Saturday, 30 July 2016

Prometheus and Poland: Greek Myth and Polish Foreign Policy during the Interwar Period

Prometheus Unbound by Percy Bysshe Shelley is perhaps the most famous piece of literature on the ancient Greek titan, that was one of the greatest benefactors of mankind in mythology. Although there are many narratives about the Titan, he has came to represent the theme of suffering for the greater good of mankind, following the eternal punishment he received from the Olympian Zeus for stealing fire for mankind. The themes of the legend of Prometheus have had a profound affect, for example the Romantics saw Prometheus as representing the rebel against institution (church, monarchy and patriarch), who is epitomised by Zeus. However, it may seem strange that this ancient myth has a connection to Poland during the interwar period (between WW1 and WW2).

           Prometheus by Gustave Moreau, facing his punishment from Zeus.

Poland had just regained its independence after WW1, situated between Germany and Russia, and thus it undertook various policies in order to preserve it's recently regained independence.As arguably the most powerful leader of Poland at the time Józef Piłsudski was the main architect of these plans. Miedzymorze, one of these, translates to 'Intersea' or 'Between Seas' and is also known in Latin as Intermarum. Through this Pilsudski in various forms proposed a federation of numerous Central and Eastern European states.

Pilsudski's second plan for Miedzymorze

However, it was the other- yet complementary policy- that has its ties to the ancient myth of Prometheus. Called Prometheism due to its link, the policy entailed supporting nationalist movements within the Russian Empire and later the Soviet Union in order to weaken them, thus aiding Poland's independence before and after the creation of the Second Republic of Poland. The name for Prometheism comes from the idea of Prometheus's defiance of Zeus representing enlightenment and resistance to despotic authority. The despotic authority in this instance being Russian pre-revolution and post-revolution. Since large parts of Poland had been under Russian control since the Third Partition of Poland in 1795, it is easy to see why in this case the Russian Empire and the Soviet Union were both seen as the Olympian, as Zeus.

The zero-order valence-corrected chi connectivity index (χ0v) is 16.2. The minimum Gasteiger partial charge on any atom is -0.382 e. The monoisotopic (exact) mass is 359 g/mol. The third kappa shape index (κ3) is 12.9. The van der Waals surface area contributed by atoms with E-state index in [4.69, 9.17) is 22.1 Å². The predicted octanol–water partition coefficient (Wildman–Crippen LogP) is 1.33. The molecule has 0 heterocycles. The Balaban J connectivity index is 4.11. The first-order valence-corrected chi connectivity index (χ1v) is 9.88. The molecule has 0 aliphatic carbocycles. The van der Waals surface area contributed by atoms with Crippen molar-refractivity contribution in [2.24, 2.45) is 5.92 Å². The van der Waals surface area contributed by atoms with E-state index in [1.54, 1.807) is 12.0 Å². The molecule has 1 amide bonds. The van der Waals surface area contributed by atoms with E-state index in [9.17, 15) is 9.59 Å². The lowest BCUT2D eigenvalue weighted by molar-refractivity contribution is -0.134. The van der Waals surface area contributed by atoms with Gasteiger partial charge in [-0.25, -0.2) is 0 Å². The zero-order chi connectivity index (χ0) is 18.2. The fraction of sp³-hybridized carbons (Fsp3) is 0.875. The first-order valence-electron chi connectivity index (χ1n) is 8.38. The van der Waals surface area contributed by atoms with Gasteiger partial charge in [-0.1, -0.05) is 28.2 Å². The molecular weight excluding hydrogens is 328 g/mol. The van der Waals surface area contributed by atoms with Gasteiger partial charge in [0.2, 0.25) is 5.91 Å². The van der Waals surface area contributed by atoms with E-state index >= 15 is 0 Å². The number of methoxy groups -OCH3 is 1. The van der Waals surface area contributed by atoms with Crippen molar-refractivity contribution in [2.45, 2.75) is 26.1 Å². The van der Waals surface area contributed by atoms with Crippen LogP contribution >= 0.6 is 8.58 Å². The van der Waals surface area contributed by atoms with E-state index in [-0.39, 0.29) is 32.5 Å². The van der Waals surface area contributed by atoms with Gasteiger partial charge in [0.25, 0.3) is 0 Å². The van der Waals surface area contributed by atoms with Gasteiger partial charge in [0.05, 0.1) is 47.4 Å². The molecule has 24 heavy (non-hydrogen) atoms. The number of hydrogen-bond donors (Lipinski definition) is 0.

The main chronicler of this concept was Edmund Charaszkiewicz, who wrote a history of the concept in 1940 in Paris after fleeing from Nazi and Soviet occupied Poland. From 1927 until he had to flee after the beginning of World War II in Europe, his responsibilities including coordinating the Promethean project. Charaszkiewicz was a Polish intelligence officer, but also an ardent Pilsudskiite, Charaszkiewicz wrote that the genesis of Promethism was born long before the interwar period. It's beginnings were apparently  from  a ' renaissance' in the 18th century Russian Empire of nationalist movements. Nevertheless, Pilsudski developed the idea as early as 1904 in a memorandum to the Japanese government. Pilsudski told the Japanese government the necessity of employing non-Russian peoples in the Black, Baltic and Caspian Sea basins. Charazkiewicz wrote that Pilsudski through its history and love of freedom (the Golden Liberty of the Kingdom of Poland and later the Polish-Lithuanian Commonwealth would atest to this belief) and its uncompromising stance to the countries that partitioned Poland-Lithuania in 1795 (in 1904 they existed as Germany, Austria-Hungary and the Russian Empire) that Poland held would naturally take a leading role in the liberation of other oppressed peoples of the Russian Empire.

                                                          Józef Piłsudski

 Józef Piłsudski is a complex figure, he was the founder of the WW1-era Polish Legions and was chief of state from 1918-22. Pilsudskiites was the name given to his most ardent supporters and after a coup by Pilsudskiites in May 1926 resulted in him becoming Prime Minister in 1926-28. He was also Prime Minister for several months in 1930. A special position was also created for him, General Inspector of the Armed Forces, which he held from the coup until his death in 1935. In this role he was not answerable to the Sejm, but only the President.Thus, Pilsudski could be said to have had the power to project his Promethean project.